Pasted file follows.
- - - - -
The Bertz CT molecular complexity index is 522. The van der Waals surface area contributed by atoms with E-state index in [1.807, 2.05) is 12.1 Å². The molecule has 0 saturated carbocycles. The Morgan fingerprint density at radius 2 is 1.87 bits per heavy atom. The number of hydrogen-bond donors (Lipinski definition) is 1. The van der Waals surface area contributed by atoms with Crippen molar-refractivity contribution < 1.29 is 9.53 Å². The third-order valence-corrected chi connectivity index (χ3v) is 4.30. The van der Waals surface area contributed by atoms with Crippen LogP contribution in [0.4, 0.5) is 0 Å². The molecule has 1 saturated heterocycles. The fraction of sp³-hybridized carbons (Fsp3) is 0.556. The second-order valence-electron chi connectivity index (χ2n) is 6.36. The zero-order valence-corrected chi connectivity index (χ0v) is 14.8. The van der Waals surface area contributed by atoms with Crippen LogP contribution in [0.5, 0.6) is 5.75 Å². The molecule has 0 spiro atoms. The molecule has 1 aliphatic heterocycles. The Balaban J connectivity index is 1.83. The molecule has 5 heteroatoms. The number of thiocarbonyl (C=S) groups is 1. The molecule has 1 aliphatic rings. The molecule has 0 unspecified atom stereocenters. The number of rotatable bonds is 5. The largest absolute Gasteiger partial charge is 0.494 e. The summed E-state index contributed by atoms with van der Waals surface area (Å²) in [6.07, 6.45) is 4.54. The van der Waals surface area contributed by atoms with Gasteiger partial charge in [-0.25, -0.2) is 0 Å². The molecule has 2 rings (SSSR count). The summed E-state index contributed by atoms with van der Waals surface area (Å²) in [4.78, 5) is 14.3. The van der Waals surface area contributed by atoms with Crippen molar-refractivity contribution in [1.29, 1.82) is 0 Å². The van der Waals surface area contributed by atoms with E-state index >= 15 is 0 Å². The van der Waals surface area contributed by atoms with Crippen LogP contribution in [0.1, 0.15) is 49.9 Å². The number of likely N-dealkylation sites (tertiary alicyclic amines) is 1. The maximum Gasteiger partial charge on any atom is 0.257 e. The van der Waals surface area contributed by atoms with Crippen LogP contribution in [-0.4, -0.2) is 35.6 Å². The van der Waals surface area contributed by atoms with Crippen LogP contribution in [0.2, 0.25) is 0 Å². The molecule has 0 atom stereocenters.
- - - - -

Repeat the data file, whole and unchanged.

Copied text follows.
The Bertz CT molecular complexity index is 522. The van der Waals surface area contributed by atoms with E-state index in [1.807, 2.05) is 12.1 Å². The molecule has 0 saturated carbocycles. The Morgan fingerprint density at radius 2 is 1.87 bits per heavy atom. The number of hydrogen-bond donors (Lipinski definition) is 1. The van der Waals surface area contributed by atoms with Crippen molar-refractivity contribution < 1.29 is 9.53 Å². The third-order valence-corrected chi connectivity index (χ3v) is 4.30. The van der Waals surface area contributed by atoms with Crippen LogP contribution in [0.4, 0.5) is 0 Å². The molecule has 1 saturated heterocycles. The fraction of sp³-hybridized carbons (Fsp3) is 0.556. The second-order valence-electron chi connectivity index (χ2n) is 6.36. The zero-order valence-corrected chi connectivity index (χ0v) is 14.8. The van der Waals surface area contributed by atoms with Crippen LogP contribution in [0.5, 0.6) is 5.75 Å². The molecule has 0 spiro atoms. The molecule has 1 aliphatic heterocycles. The Balaban J connectivity index is 1.83. The molecule has 5 heteroatoms. The number of thiocarbonyl (C=S) groups is 1. The molecule has 1 aliphatic rings. The molecule has 0 unspecified atom stereocenters. The number of rotatable bonds is 5. The largest absolute Gasteiger partial charge is 0.494 e. The summed E-state index contributed by atoms with van der Waals surface area (Å²) in [6.07, 6.45) is 4.54. The van der Waals surface area contributed by atoms with Gasteiger partial charge in [-0.25, -0.2) is 0 Å². The molecule has 2 rings (SSSR count). The summed E-state index contributed by atoms with van der Waals surface area (Å²) in [4.78, 5) is 14.3. The van der Waals surface area contributed by atoms with Crippen molar-refractivity contribution in [1.29, 1.82) is 0 Å². The van der Waals surface area contributed by atoms with E-state index >= 15 is 0 Å². The van der Waals surface area contributed by atoms with Crippen LogP contribution in [0.1, 0.15) is 49.9 Å². The number of likely N-dealkylation sites (tertiary alicyclic amines) is 1. The maximum Gasteiger partial charge on any atom is 0.257 e. The van der Waals surface area contributed by atoms with Crippen LogP contribution in [-0.4, -0.2) is 35.6 Å². The van der Waals surface area contributed by atoms with Crippen LogP contribution in [0.2, 0.25) is 0 Å². The molecule has 0 atom stereocenters.